Saturday, January 11, 2014

Passionate Practical Pedagogy- A3WP Super Saturday Reflection

I am a PD junkie. I’ll admit it. I love learning new things and connecting with others. In my 17 years as an educator, I’ve been on both sides of the table- participant and presenter. I love both. But whether I’m a participant in a session or the one leading the learning, I’m always looking for one thing…


This morning I led a session on blogging in the classroom at the Area 3 Writing Project’s Super Saturday in Sacramento. If you’re not familiar with A3WP, Super Saturdays are free-yes free! PD. There are five Saturdays each year, from September through March. Each Saturday features a variety of grade level specific sessions (K-2, 3-6, 6-9, and 9-12) focused on writing as well as one K-12 session with a tech focus. Today, the tech session was me, and I spent the morning learning with 30-ish passionate and dedicated teachers.

Getting started
Last night, I was reviewing my notes for today’s session and my husband asked how I could possibly talk about blogging for 2 ½ hours. I love when he asks me questions, and it did get me thinking about what I had planned. When planning presentations, I always struggle with what to include--there is never enough time for everything.

With any new learning, particularly tech, it’s not as simple as learning how to use the new tool. Sure, I could have had the teachers fire up Blogger right at the start of the session and showed them the nuts and bolts of creating a blog. Create a title- check. Insert an image-check. Add a YouTube video-check.

But that’s the easy part.

The pedagogy is the hard part-- the art and science of teaching and learning in the classroom, especially when you’re talking about technology. With any new learning, it’s important to begin with pedagogy. How will I use it? Why should I use it? How will it engage my students? How will it help my students remember this lesson, this experience, forever? With blogging, there are even more questions to consider. What do I write? Who is my audience? Who will be doing the writing? How do I get my posts out there so someone actually reads them?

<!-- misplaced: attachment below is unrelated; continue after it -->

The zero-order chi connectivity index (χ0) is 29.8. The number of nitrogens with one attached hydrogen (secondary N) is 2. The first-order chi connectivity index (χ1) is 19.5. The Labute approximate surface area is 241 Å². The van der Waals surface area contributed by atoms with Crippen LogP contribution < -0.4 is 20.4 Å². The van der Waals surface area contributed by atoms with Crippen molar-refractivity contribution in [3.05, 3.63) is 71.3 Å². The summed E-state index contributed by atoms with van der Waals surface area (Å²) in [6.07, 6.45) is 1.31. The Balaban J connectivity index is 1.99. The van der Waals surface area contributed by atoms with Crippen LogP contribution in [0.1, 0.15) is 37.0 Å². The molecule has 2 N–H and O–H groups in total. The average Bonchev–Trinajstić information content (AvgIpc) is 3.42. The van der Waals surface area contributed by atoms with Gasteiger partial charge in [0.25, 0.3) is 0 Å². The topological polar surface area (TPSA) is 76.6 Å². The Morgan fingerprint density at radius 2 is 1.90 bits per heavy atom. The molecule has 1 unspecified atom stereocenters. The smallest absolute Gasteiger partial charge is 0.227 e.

I’ve learned so much from the experience of others who have blogged in the classroom with students of all ages. There are so many great strategies and ideas out there to use so we don’t have to start from scratch. I love Karen McMillan's post about blogging on paper or Pernille Ripp’s online safety post that utilizes the analogy of the internet being like the mall. And of course, so much inspiration from Linda Yollis! So much of what I know I learned from Linda and her students! As part of our session, teachers also explored a variety of blogs before starting to create.

A slide from my presentation- some of my favorite blogs!

I also try to share any content standards that are addressed in each session. If this CCSS  anchor standard doesn’t scream blogging, I don’t know what does!

I also love the A3WP Super Saturday format of a 2 ½ hour session, which allows plenty of time to share pedagogy and practical applications and includes hands-on time to apply the learning. CUE Rockstar also has extended sessions with hands-on time. My goal for today's session was for each participant to leave with a created blog. Maybe not the final finished product, but that they would leave my session with enough know-how to get started blogging.

Practical application. Pedagogy. Two things I expect from PD. But knowledge isn't my only goal. In every session I lead, I want my participants to be inspired.

That’s it.

And every time I’m sitting in a session, that’s all I’m looking for. I want to be inspired. I want to leave with questions that I can’t wait to find the answer to.

There’s one more thing I expect: passion. I want presenters to bring it every time. I try to bring it every time as a leader. Like Dave Burgess , who inspires us all to #tlap (Teach Like a Pirate) I want to #plap-- present like a pirate! I couldn’t wait for this morning and was up early in anticipation of a morning of learning with brilliant and dedicated teachers!

After the session ends, I always review the evaluations right away, and I try to learn from the feedback so that I can apply it to my next session. One participant shared today that she would have liked step-by-step tutorials for Blogger to have been included. I love what Eric Saibel has to say about learning by discovery:

I think it applies to adults learners, too. Having said that, next time, I’ll be sure to include a page with links to tutorials for teachers that need a little more explicit directions and support. I’ll also be sure to share that the answer to most questions is only a Google search away. There’s no such thing as bad feedback, and I appreciate people taking the time to share their thoughts. It helps me learn and improve.

At the end of the day, I’m always hoping that I delivered what people expect from professional development:
Passion, solid pedagogy, and practical ideas to use right away.

Thank you for inspiring me.

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